Footnotes
 Disclosure: K.M. Nishiguchi, None; T.R. Yasuma, None; D. Tomida, None; M. Nakamura, None; K. Ishikawa, None; M. Kikuchi, None; Y. Ohmi, None; T. Niwa, None; N. Hamajima, None; K. Furukawa, None; H. Terasaki, None
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Figure 1.
 
Reduced laser-induced CNV and intraocular VEGF in C3 +/− mice and in eyes treated with anti–C9 antibody. (A, B) Laser-induced CNV in (A) wild-type (C3 +/+) and (B) C3 +/− mice. (C) Comparison of CNV size in C3 +/+ (n = 6), C3 +/− (n = 12), and C3 −/− (n = 15) mice. CNV size is presented as a percentage relative to the average size of CNV in C3 +/+ mice. (D) VEGF level in the intraocular fluid in C3 +/+ (n = 6), C3 +/− (n = 10), and C3 −/− (n = 19) mice 4 days after laser treatment. (E) The CNV size of anti–C9 antibody-treated eyes (n = 12) or anti–C6 antibody-treated eyes (n = 14) relative to the isotype IgG-treated contralateral eyes. (F) VEGF levels in intraocular fluid at 2, 4, and 6 days after laser application in eyes treated with anti–C9 antibody or anti–C6 antibody (n = 5 for each datum).
Figure 1.
 
Reduced laser-induced CNV and intraocular VEGF in C3 +/− mice and in eyes treated with anti–C9 antibody. (A, B) Laser-induced CNV in (A) wild-type (C3 +/+) and (B) C3 +/− mice. (C) Comparison of CNV size in C3 +/+ (n = 6), C3 +/− (n = 12), and C3 −/− (n = 15) mice. CNV size is presented as a percentage relative to the average size of CNV in C3 +/+ mice. (D) VEGF level in the intraocular fluid in C3 +/+ (n = 6), C3 +/− (n = 10), and C3 −/− (n = 19) mice 4 days after laser treatment. (E) The CNV size of anti–C9 antibody-treated eyes (n = 12) or anti–C6 antibody-treated eyes (n = 14) relative to the isotype IgG-treated contralateral eyes. (F) VEGF levels in intraocular fluid at 2, 4, and 6 days after laser application in eyes treated with anti–C9 antibody or anti–C6 antibody (n = 5 for each datum).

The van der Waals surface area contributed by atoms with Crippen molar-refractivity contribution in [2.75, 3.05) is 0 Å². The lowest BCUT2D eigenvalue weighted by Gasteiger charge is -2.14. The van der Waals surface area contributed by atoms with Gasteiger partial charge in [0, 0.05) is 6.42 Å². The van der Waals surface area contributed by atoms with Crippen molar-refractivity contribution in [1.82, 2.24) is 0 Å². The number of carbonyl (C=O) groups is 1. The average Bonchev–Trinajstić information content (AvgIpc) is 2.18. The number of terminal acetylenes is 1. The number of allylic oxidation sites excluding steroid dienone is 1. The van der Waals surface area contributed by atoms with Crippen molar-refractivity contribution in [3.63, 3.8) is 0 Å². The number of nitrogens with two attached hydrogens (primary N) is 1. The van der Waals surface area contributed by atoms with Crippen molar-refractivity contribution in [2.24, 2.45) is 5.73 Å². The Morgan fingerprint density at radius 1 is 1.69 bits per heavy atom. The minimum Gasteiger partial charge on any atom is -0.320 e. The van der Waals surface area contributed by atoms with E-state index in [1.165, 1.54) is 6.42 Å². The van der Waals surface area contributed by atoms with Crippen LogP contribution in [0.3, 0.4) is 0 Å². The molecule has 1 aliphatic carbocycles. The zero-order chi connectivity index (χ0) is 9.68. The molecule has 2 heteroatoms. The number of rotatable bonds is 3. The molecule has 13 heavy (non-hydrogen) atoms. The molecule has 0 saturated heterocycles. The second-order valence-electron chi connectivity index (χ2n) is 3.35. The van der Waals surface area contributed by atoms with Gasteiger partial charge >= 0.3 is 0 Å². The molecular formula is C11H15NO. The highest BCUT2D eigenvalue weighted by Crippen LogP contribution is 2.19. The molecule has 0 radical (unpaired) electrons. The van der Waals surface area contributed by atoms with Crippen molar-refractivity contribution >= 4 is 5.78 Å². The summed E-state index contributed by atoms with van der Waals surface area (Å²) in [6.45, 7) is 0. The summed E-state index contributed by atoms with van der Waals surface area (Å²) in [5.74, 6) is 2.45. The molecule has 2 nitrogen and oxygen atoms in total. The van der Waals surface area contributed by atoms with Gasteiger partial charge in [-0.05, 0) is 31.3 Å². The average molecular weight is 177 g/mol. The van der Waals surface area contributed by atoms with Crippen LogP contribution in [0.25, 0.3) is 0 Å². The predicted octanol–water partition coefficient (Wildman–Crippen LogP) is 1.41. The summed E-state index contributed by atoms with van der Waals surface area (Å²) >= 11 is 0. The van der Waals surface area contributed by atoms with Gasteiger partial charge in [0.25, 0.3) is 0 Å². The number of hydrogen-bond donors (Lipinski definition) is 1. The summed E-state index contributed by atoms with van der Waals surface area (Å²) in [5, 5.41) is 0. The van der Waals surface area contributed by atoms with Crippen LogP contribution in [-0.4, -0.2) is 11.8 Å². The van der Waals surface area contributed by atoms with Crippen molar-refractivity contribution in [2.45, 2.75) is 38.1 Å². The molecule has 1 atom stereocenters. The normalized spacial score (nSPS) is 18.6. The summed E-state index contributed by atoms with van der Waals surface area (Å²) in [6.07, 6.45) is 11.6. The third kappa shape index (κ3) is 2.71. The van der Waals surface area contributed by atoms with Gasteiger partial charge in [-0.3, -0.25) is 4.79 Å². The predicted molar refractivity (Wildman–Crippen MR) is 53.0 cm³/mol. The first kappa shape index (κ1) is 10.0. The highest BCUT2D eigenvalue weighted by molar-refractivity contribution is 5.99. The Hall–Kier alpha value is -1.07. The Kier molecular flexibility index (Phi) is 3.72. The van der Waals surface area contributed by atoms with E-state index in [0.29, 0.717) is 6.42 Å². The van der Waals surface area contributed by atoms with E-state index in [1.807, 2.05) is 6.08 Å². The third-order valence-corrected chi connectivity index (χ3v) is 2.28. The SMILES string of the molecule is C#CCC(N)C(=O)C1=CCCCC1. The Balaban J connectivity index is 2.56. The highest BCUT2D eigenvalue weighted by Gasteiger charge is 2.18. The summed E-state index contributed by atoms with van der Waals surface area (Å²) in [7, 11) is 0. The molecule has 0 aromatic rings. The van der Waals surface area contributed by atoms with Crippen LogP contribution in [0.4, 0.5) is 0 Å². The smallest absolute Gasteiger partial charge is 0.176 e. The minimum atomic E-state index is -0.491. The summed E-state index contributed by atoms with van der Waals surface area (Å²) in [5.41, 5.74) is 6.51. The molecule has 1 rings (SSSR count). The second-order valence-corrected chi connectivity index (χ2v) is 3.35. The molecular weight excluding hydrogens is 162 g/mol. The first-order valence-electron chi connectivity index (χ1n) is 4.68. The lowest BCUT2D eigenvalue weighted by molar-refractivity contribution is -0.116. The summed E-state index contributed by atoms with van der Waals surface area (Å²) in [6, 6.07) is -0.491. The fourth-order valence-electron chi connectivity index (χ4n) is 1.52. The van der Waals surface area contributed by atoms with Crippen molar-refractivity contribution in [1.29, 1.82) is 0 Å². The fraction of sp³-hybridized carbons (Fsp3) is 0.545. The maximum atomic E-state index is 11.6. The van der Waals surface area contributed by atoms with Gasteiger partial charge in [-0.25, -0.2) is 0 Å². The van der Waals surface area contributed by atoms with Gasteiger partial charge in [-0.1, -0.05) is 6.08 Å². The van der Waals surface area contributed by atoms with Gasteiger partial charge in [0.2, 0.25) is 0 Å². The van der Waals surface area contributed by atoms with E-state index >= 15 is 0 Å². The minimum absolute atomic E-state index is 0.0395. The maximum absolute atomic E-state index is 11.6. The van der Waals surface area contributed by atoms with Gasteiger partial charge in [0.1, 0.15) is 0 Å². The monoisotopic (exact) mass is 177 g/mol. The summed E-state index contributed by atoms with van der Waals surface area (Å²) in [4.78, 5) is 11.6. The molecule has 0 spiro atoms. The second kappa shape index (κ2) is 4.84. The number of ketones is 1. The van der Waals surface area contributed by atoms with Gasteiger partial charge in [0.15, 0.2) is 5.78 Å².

Table 1.
 
Summary of C9-R95X Genotypes in nAMD, PCV, and Controls
Table 1.
 
Summary of C9-R95X Genotypes in nAMD, PCV, and Controls
Wildtype n (%) Hetero n (%) Homo n (%) Total n
nAMD 194 (97.97) 4 (2.02) 0 (0) 198
PCV 99 (94.28) 6 (5.71) 0 (0) 105
PCV + nAMD 293 (96.69) 10 (3.30) 0 (0) 303
Controls 372 (93.93) 23 (5.80) 1 (0.25) 396
Controls (age 70 y and older) 77 (92.77) 6 (7.22) 0 (0) 83
Table 2.
 
Comparison of Frequency of C9-R95X Carriers in Patients and Controls
Table 2.
 
Comparison of Frequency of C9-R95X Carriers in Patients and Controls
Controls Controls (age 70 y and older)
Fisher Exact Test χ2 Test Fisher Exact Test χ2 Test
nAMD 0.018 0.028 0.041 0.031
PCV 0.894 0.554 0.447 0.673
PCV + nAMD 0.064 0.092 0.104 0.111
Table 3.
 
Multivariate Regression Analysis in nAMD and PCV
Table 3.
 
Multivariate Regression Analysis in nAMD and PCV
Variables nAMD PCV
OR 95% CI P OR 95% CI P
Age (per year) 1.16 1.12–1.19 <0.001 1.14 1.10–1.18 <0.001
Female 0.63 0.32–1.24 0.186 0.34 0.14–0.80 0.014
C9 R95X 0.2 0.05–0.79 0.021 0.56 0.17–1.79 0.334
ARMS2 genotype
    Homo 6.48 3.34–12.5 <0.001 3.63 1.66–7.93 0.001
    Hetero 1.16 0.65–2.09 0.601 1.32 0.71–2.48 0.373
    Wild-type
CFH Y402H 2.57 1.23–5.33 0.011 2.36 1.10–5.08 0.027
Smoker status
    Present 3.65 1.65–8.06 0.001 4.23 1.76–10.1 0.001
    Former 1.64 0.83–3.23 0.147 1.64 0.73–3.67 0.223
    Never
Table st1, XLS